No matter what happens in the Stanley Cup Final, Andrei Vasilevskiy has cemented his status as one of the greatest postseason goalies in NHL history.

After an uncharacteristically rough first round against the Maple Leafs, Vasilevskiy has a .939 save percentage and a 1.81 goals-against average at 5-on-5 in the 10 games since. He had a .955 save percentage over the last four games of his series against the Rangers.

His clutch play is now legendary. Vasilevskiy has 13 series-clinching career wins and has stopped 219 of 221 in his past eight series-clinching wins. He’s the reason the Lightning have a chance at a Stanley Cup three-peat against the best offensive team in the playoffs.

What we’ve learned about this team so far in the postseason

The Lightning are still the Lightning:

  • They are still the team with stars like Steven Stamkos (15 points), Nikita Kucherov (23 points), and Victor Hedman (14 points) who have made their mark on this playoff run.

  • They still have heroic role players like Ondrej Palat, whose two winning goals against the Rangers tipped the series.

  • They still have Vasilevskiy.

  • They are still the team that can beat you 5-4 or 1-0, and look just as comfortable doing either under the guidance of head coach Jon Cooper.

But what we also learned about the Lightning is that they know how to find reinforcements. Tampa Bay lost its entire checking line after last season. It created a new one with holdovers Anthony Cirelli and Alex Killorn and trade deadline pickup Brandon Hagel.

Forward Nick Paul, another deadline pickup, has been a solid scorer and dynamic penalty killer. Veterans Corey Perry and Pierre-Edouard Bellemare, who signed contracts last summer, create some chaos too.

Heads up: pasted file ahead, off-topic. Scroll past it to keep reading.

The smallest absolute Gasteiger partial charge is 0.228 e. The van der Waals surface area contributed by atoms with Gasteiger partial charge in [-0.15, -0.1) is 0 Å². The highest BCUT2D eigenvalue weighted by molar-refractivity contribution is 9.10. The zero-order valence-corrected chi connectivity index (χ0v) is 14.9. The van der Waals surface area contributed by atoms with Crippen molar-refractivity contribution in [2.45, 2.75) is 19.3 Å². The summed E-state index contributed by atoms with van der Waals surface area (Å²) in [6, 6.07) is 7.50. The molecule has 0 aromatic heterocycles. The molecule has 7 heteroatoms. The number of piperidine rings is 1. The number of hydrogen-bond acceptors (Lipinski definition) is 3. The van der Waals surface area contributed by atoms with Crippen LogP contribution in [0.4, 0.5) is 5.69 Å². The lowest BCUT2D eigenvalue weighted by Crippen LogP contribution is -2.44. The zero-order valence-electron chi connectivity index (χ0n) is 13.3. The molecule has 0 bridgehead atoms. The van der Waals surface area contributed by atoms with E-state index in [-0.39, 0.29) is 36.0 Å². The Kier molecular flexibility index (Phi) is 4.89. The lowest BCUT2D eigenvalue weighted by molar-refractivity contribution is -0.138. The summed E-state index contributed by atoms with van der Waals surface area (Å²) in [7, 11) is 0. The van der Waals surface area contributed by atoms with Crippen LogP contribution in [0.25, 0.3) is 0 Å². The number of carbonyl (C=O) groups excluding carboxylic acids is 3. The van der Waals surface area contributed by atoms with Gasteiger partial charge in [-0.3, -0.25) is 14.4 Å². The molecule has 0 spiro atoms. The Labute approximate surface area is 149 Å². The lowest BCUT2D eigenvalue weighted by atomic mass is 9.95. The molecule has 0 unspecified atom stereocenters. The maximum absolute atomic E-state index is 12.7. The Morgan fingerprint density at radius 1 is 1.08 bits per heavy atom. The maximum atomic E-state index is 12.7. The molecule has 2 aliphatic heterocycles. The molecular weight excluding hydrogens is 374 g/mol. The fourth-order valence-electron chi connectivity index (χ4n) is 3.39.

Since 1983, no team that won back-to-back Stanley Cups advanced past the second round in its three-peat attempt. There’s a reason this one has.

Players who will be key to the series

How the Lightning handle Nathan MacKinnon’s line will be a key to the series. The key to that could be that checking line with Hagel, Cirelli and Killorn.

When those three were deployed against the Rangers’ top line with Mika Zibanejad, New York’s even-strength goals dried up. They’ve seen Auston Matthews, and they’ve seen Aleksander Barkov. No doubt they’ll see MacKinnon’s group.

“With the coach having a lot of confidence in us in putting us against these lines it’s been great. We know we have a huge job next, probably the biggest job we’ve had in the playoffs,” Killorn said.

Player who needs to step up

Brayden Point had four points in seven games before suffering a lower-body injury in Game 7 against the Maple Leafs. He has been slowly working his way back from that injury and is “extremely probable” to play in the Stanley Cup Final, according to Cooper.

He’s one of the best two-way centers in the NHL, having scored more goals (30) in the postseason over the past three years than any other player. He’s the X factor of X factors in this series.

How will they go about slowing down Cale Makar?

First off, let’s all agree that it’s about “slowing down” and not “stopping” Makar, because with 22 points in 14 games this postseason, the most brilliant offensive defenseman of our time will not be entirely shut down.

However, the Lightning faced a pretty great one in the past round in Rangers star Adam Fox. Their best defense was a good offense: Getting pucks behind the New York defenders and forcing Fox to defend rather than lead the offensive attack. That’s one way to try to slow Makar, but again, there’s no stopping him.


Cup champion predictions

Kristen Shilton: Avalanche in seven. This is by far the toughest series to predict to date, for the record. It’s hard to bet against the champs. But somehow, it also feels like this is Colorado’s year.

Greg Wyshynski: Avalanche in six. As much as I want to see a three-peat, I’ll take the Avs’ depth, speed and rest against the Lightning. But it’s going to be one of the most competitive Stanley Cup Finals in recent memory.